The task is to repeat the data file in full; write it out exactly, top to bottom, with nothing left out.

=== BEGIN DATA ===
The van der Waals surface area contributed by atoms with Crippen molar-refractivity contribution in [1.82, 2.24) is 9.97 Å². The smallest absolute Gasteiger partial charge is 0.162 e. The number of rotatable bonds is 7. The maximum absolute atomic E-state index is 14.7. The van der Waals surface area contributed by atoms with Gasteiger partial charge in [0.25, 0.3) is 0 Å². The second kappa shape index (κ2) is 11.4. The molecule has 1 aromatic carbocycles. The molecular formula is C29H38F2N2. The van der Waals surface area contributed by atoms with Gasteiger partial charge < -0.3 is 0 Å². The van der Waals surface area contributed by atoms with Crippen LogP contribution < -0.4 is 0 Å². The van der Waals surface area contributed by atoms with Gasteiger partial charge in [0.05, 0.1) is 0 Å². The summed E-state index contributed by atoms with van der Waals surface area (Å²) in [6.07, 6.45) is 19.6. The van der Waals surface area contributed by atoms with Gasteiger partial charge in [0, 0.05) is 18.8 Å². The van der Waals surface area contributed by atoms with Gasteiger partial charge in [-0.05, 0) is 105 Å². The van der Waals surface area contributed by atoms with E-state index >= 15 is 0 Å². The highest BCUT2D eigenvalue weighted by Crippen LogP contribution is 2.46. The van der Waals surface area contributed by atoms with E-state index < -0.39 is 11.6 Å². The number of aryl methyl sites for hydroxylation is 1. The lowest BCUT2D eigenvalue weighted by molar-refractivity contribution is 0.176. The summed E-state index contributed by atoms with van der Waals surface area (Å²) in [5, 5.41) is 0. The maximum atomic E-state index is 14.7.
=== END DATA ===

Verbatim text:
The van der Waals surface area contributed by atoms with Crippen molar-refractivity contribution in [1.82, 2.24) is 9.97 Å². The smallest absolute Gasteiger partial charge is 0.162 e. The number of rotatable bonds is 7. The maximum absolute atomic E-state index is 14.7. The van der Waals surface area contributed by atoms with Gasteiger partial charge in [0.25, 0.3) is 0 Å². The second kappa shape index (κ2) is 11.4. The molecule has 1 aromatic carbocycles. The molecular formula is C29H38F2N2. The van der Waals surface area contributed by atoms with Gasteiger partial charge < -0.3 is 0 Å². The van der Waals surface area contributed by atoms with Crippen LogP contribution < -0.4 is 0 Å². The van der Waals surface area contributed by atoms with Gasteiger partial charge in [0.05, 0.1) is 0 Å². The summed E-state index contributed by atoms with van der Waals surface area (Å²) in [6.07, 6.45) is 19.6. The van der Waals surface area contributed by atoms with Gasteiger partial charge in [0, 0.05) is 18.8 Å². The van der Waals surface area contributed by atoms with Gasteiger partial charge in [-0.05, 0) is 105 Å². The van der Waals surface area contributed by atoms with E-state index >= 15 is 0 Å². The highest BCUT2D eigenvalue weighted by Crippen LogP contribution is 2.46. The van der Waals surface area contributed by atoms with E-state index < -0.39 is 11.6 Å². The number of aryl methyl sites for hydroxylation is 1. The lowest BCUT2D eigenvalue weighted by molar-refractivity contribution is 0.176. The summed E-state index contributed by atoms with van der Waals surface area (Å²) in [5, 5.41) is 0. The maximum atomic E-state index is 14.7.